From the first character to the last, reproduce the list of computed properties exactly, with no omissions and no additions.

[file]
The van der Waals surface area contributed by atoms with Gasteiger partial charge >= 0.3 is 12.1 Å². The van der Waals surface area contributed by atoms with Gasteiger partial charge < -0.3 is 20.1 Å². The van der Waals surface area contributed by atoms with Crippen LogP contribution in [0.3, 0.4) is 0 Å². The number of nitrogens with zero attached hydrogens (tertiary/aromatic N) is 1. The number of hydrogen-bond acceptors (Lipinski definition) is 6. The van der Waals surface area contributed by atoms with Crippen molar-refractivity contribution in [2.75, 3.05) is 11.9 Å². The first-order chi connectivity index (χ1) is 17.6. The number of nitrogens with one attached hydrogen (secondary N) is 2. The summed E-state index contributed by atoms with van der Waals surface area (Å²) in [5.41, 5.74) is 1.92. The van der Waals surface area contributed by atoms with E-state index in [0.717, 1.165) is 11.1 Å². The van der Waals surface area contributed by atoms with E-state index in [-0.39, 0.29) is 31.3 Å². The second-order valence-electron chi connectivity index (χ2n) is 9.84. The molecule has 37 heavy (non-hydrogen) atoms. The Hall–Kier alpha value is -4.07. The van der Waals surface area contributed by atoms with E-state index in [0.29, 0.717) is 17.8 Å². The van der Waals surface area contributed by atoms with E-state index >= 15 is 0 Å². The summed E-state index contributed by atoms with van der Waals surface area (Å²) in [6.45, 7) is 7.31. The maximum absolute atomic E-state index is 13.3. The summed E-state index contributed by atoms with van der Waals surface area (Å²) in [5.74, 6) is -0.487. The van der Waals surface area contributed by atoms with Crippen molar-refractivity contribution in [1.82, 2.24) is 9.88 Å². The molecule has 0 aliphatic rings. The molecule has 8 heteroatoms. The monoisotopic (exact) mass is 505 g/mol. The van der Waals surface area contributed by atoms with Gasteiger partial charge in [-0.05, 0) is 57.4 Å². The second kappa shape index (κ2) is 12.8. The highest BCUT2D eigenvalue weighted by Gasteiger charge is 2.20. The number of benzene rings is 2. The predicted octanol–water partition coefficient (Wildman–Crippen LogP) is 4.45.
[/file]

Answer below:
The van der Waals surface area contributed by atoms with Gasteiger partial charge >= 0.3 is 12.1 Å². The van der Waals surface area contributed by atoms with Gasteiger partial charge < -0.3 is 20.1 Å². The van der Waals surface area contributed by atoms with Crippen LogP contribution in [0.3, 0.4) is 0 Å². The number of nitrogens with zero attached hydrogens (tertiary/aromatic N) is 1. The number of hydrogen-bond acceptors (Lipinski definition) is 6. The van der Waals surface area contributed by atoms with Crippen molar-refractivity contribution in [2.75, 3.05) is 11.9 Å². The first-order chi connectivity index (χ1) is 17.6. The number of nitrogens with one attached hydrogen (secondary N) is 2. The summed E-state index contributed by atoms with van der Waals surface area (Å²) in [5.41, 5.74) is 1.92. The van der Waals surface area contributed by atoms with E-state index in [0.717, 1.165) is 11.1 Å². The van der Waals surface area contributed by atoms with E-state index in [-0.39, 0.29) is 31.3 Å². The second-order valence-electron chi connectivity index (χ2n) is 9.84. The molecule has 37 heavy (non-hydrogen) atoms. The Hall–Kier alpha value is -4.07. The van der Waals surface area contributed by atoms with E-state index in [0.29, 0.717) is 17.8 Å². The van der Waals surface area contributed by atoms with E-state index >= 15 is 0 Å². The summed E-state index contributed by atoms with van der Waals surface area (Å²) in [6.45, 7) is 7.31. The maximum absolute atomic E-state index is 13.3. The summed E-state index contributed by atoms with van der Waals surface area (Å²) in [5.74, 6) is -0.487. The van der Waals surface area contributed by atoms with Crippen molar-refractivity contribution in [1.82, 2.24) is 9.88 Å². The molecule has 0 aliphatic rings. The molecule has 8 heteroatoms. The monoisotopic (exact) mass is 505 g/mol. The van der Waals surface area contributed by atoms with Gasteiger partial charge in [-0.05, 0) is 57.4 Å². The second kappa shape index (κ2) is 12.8. The highest BCUT2D eigenvalue weighted by Gasteiger charge is 2.20. The number of benzene rings is 2. The predicted octanol–water partition coefficient (Wildman–Crippen LogP) is 4.45.